Or, one might argue, perhaps Canadian PhDs are not as good as the very best in the world; the reported trends thus reflect a movement towards excellence in university hiring in Canada.
This riposte brings the following dilemma into clear focus: either major programs in Canada are discriminating, at least in some cases, against equally qualified candidates with Canadian PhDs; or, graduate programs in Canada are turning out inferior students who cannot compete with their counterparts with non-Canadian PhDs. We maintain that neither alternative is ethically and politically acceptable.
Consider the first horn of the dilemma. If employment practices at major universities discriminate against Canadian graduates, this is unfair and perhaps illegal. It certainly goes against the spirit of government policy. It seems unlikely that Canadian taxpayers would knowingly fund a system that discriminates against Canadians who, for many different reasons, choose to remain in Canada to pursue graduate work.
Now consider the second horn. If Canadian PhDs are, to put it bluntly, an inferior product, one is left wondering why Canadian universities support such programs in the first place. Why would the government – Canadian taxpayers – actively fund programs that produce only second-rate academics? It would make more sense to force promising students to leave the country for non-Canadian institutions where they can get “a real education.” Philosophy departments in Canada could focus on undergraduate training and service courses instead of PhD programs.
There is a deep incoherence here. If a department considers a Canadian PhD a liability, how can it, in good conscience, busy itself producing more Canadian PhDs? Surely, individuals enrol in Canadian graduate programs with the understanding that they will be advantaged, not disadvantaged, when they graduate with a PhD from that institution. They may be encouraged to believe this by departments eager to attract the very best students.
Morality requires at the very least full disclosure. Potential students applying to Canadian PhD programs should be informed about the trends reported in this article. Students hoping for academic distinction or high-level employment should, it seems, be dissuaded from enrolling in Canadian programs. Any other approach would be intellectually dishonest.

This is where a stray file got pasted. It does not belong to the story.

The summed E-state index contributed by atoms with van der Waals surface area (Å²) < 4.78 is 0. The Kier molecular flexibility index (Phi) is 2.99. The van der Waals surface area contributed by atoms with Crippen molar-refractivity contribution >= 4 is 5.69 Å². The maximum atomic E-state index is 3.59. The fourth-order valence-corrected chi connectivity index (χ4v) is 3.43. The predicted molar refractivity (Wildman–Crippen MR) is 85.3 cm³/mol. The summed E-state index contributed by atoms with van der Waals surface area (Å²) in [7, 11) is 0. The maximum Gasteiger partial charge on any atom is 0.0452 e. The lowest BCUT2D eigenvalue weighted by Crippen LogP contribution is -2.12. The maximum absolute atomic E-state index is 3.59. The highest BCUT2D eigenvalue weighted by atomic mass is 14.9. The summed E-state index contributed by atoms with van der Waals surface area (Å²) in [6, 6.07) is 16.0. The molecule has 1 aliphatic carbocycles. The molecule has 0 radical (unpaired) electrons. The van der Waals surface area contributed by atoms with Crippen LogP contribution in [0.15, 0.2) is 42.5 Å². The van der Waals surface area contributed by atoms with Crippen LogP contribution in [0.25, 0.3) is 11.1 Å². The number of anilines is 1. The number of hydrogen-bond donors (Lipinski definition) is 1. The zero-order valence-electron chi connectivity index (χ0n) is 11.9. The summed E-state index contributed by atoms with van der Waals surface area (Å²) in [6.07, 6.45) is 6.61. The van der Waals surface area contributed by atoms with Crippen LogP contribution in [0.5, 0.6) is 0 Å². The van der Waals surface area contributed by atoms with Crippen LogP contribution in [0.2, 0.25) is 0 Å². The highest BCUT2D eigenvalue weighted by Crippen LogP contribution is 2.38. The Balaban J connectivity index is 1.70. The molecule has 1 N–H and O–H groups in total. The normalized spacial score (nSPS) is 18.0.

Yes, Canadian PhDs can find employment in smaller, undergraduate institutions, in community colleges, or as sessional or part-time employees. But the smaller institutions are, well, smaller. In terms of faculty numbers, we would have to add together the philosophy departments of many smaller, primarily undergraduate universities to produce even a single large university philosophy department such as the University of Toronto’s.
Let us finish, not with a conclusion but with an open question: Does the situation in philosophy departments in Canada mirror what is happening in other academic disciplines? One wonders. If this is, in fact, the case, perhaps the time has come for something to be done about it.
Louis Groarke is an associate professor in the philosophy department at St. Francis Xavier University. Wayne Fenske is a permanent philosophy instructor at Kwantlen Polytechnic University.
For more on this topic, please see The end of the Canadianization movement, by Yves Gingras.
Thank-you for this long over-due examination of hiring practices at Canadian universities. This situation is by no means restricted to philosophy graduates. I made the deliberate decision to pursue my graduate studies in Canada at an institution that perfectly suited my specialized research program. These studies, in turn, were fully funded by provincial and federal government programs. Since finishing my PhD I have been in the academic job market for the past three years. In this time I’ve formed the distinct impression that a disproportionate number of new hires carry degress either from non-Canadian (especially Ivy League) institutions or U of T. Your article now confirms my suspicions. I find the lack of transparency and elitism associated with this hiring tendency extremely discouraging.
Tim, I myself did an MA at an Ivy League university, had the option of continuing there, but made what was in retrospect the spectacularly bad decision to get a PhD at a Canadian university, despite numerous Canadian academics warning me not to do it.
As a result I’ve been on the job market for 5 years, despite having a book and several articles in leading journals in my field. I increasingly resent many of the deadwood baby boomers lucky enough to get hired in the 1970s and early 1980s. After much self-blame and introspection about how I’m responsible for my predicament (acknowledging my own stupidity in choosing to go to a Canadian university), I’ve concluded that he system is rigged.